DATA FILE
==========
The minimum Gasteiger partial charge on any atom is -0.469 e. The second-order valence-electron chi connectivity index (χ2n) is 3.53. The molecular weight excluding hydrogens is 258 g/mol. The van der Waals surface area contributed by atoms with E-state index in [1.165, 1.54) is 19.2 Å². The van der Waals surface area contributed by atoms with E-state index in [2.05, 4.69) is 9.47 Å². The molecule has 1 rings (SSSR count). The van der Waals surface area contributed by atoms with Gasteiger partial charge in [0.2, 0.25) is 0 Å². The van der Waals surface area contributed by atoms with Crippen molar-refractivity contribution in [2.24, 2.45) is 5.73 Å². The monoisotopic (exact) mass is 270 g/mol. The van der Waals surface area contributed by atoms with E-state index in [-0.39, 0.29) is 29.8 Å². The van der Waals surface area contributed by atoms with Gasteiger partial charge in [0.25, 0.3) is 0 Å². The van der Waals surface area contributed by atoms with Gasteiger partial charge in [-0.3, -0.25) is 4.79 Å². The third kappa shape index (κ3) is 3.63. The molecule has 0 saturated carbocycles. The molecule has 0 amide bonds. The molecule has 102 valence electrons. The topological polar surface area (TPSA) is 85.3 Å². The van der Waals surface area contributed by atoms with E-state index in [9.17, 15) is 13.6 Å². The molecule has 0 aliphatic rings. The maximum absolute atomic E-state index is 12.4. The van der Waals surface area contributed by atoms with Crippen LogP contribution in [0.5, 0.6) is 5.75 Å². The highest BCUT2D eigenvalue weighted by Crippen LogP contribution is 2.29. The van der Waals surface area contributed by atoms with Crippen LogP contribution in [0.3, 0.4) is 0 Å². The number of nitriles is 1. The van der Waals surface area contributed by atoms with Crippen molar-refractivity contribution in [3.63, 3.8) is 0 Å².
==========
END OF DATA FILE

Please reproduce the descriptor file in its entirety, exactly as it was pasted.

The minimum Gasteiger partial charge on any atom is -0.469 e. The second-order valence-electron chi connectivity index (χ2n) is 3.53. The molecular weight excluding hydrogens is 258 g/mol. The van der Waals surface area contributed by atoms with E-state index in [1.165, 1.54) is 19.2 Å². The van der Waals surface area contributed by atoms with E-state index in [2.05, 4.69) is 9.47 Å². The molecule has 1 rings (SSSR count). The van der Waals surface area contributed by atoms with Gasteiger partial charge in [0.2, 0.25) is 0 Å². The van der Waals surface area contributed by atoms with Crippen molar-refractivity contribution in [2.24, 2.45) is 5.73 Å². The monoisotopic (exact) mass is 270 g/mol. The van der Waals surface area contributed by atoms with E-state index in [-0.39, 0.29) is 29.8 Å². The van der Waals surface area contributed by atoms with Gasteiger partial charge in [0.25, 0.3) is 0 Å². The van der Waals surface area contributed by atoms with Gasteiger partial charge in [-0.3, -0.25) is 4.79 Å². The third kappa shape index (κ3) is 3.63. The molecule has 0 saturated carbocycles. The molecule has 0 amide bonds. The molecule has 102 valence electrons. The topological polar surface area (TPSA) is 85.3 Å². The van der Waals surface area contributed by atoms with E-state index in [9.17, 15) is 13.6 Å². The molecule has 0 aliphatic rings. The maximum absolute atomic E-state index is 12.4. The van der Waals surface area contributed by atoms with Crippen LogP contribution in [0.5, 0.6) is 5.75 Å². The highest BCUT2D eigenvalue weighted by Crippen LogP contribution is 2.29. The van der Waals surface area contributed by atoms with Crippen LogP contribution in [0.3, 0.4) is 0 Å². The number of nitriles is 1. The van der Waals surface area contributed by atoms with Crippen molar-refractivity contribution in [3.63, 3.8) is 0 Å².